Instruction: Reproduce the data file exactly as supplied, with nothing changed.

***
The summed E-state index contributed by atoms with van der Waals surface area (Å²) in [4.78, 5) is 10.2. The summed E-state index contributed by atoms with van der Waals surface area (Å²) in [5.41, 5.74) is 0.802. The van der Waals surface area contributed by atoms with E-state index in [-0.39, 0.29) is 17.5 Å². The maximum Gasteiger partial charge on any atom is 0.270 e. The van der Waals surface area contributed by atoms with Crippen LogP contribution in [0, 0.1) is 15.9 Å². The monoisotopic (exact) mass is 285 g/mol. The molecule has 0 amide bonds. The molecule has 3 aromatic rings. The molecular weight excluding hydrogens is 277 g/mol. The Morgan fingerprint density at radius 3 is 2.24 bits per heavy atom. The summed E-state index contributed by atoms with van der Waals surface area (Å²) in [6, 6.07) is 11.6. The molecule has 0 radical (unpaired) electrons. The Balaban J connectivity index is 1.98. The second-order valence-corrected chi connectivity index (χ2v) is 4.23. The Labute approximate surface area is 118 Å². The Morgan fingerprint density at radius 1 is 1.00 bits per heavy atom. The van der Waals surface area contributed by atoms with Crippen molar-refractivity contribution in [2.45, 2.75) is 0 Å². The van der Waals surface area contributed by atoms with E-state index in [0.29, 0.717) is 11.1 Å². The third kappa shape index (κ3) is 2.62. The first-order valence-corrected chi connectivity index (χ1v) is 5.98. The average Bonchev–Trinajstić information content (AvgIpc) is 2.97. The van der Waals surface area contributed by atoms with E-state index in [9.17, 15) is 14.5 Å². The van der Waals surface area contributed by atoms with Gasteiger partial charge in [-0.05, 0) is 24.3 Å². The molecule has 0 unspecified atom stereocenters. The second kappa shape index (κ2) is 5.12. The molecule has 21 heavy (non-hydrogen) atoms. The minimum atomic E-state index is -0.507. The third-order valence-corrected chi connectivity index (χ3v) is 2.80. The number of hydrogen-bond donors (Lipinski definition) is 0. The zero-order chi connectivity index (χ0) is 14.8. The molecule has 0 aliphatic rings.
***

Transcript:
The summed E-state index contributed by atoms with van der Waals surface area (Å²) in [4.78, 5) is 10.2. The summed E-state index contributed by atoms with van der Waals surface area (Å²) in [5.41, 5.74) is 0.802. The van der Waals surface area contributed by atoms with E-state index in [-0.39, 0.29) is 17.5 Å². The maximum Gasteiger partial charge on any atom is 0.270 e. The van der Waals surface area contributed by atoms with Crippen LogP contribution in [0, 0.1) is 15.9 Å². The monoisotopic (exact) mass is 285 g/mol. The molecule has 0 amide bonds. The molecule has 3 aromatic rings. The molecular weight excluding hydrogens is 277 g/mol. The Morgan fingerprint density at radius 3 is 2.24 bits per heavy atom. The summed E-state index contributed by atoms with van der Waals surface area (Å²) in [6, 6.07) is 11.6. The molecule has 0 radical (unpaired) electrons. The Balaban J connectivity index is 1.98. The second-order valence-corrected chi connectivity index (χ2v) is 4.23. The Labute approximate surface area is 118 Å². The Morgan fingerprint density at radius 1 is 1.00 bits per heavy atom. The van der Waals surface area contributed by atoms with Crippen molar-refractivity contribution in [2.45, 2.75) is 0 Å². The van der Waals surface area contributed by atoms with E-state index in [0.29, 0.717) is 11.1 Å². The third kappa shape index (κ3) is 2.62. The first-order valence-corrected chi connectivity index (χ1v) is 5.98. The average Bonchev–Trinajstić information content (AvgIpc) is 2.97. The van der Waals surface area contributed by atoms with E-state index in [9.17, 15) is 14.5 Å². The van der Waals surface area contributed by atoms with Gasteiger partial charge in [-0.05, 0) is 24.3 Å². The molecule has 0 unspecified atom stereocenters. The second kappa shape index (κ2) is 5.12. The molecule has 21 heavy (non-hydrogen) atoms. The minimum atomic E-state index is -0.507. The third-order valence-corrected chi connectivity index (χ3v) is 2.80. The number of hydrogen-bond donors (Lipinski definition) is 0. The zero-order chi connectivity index (χ0) is 14.8. The molecule has 0 aliphatic rings.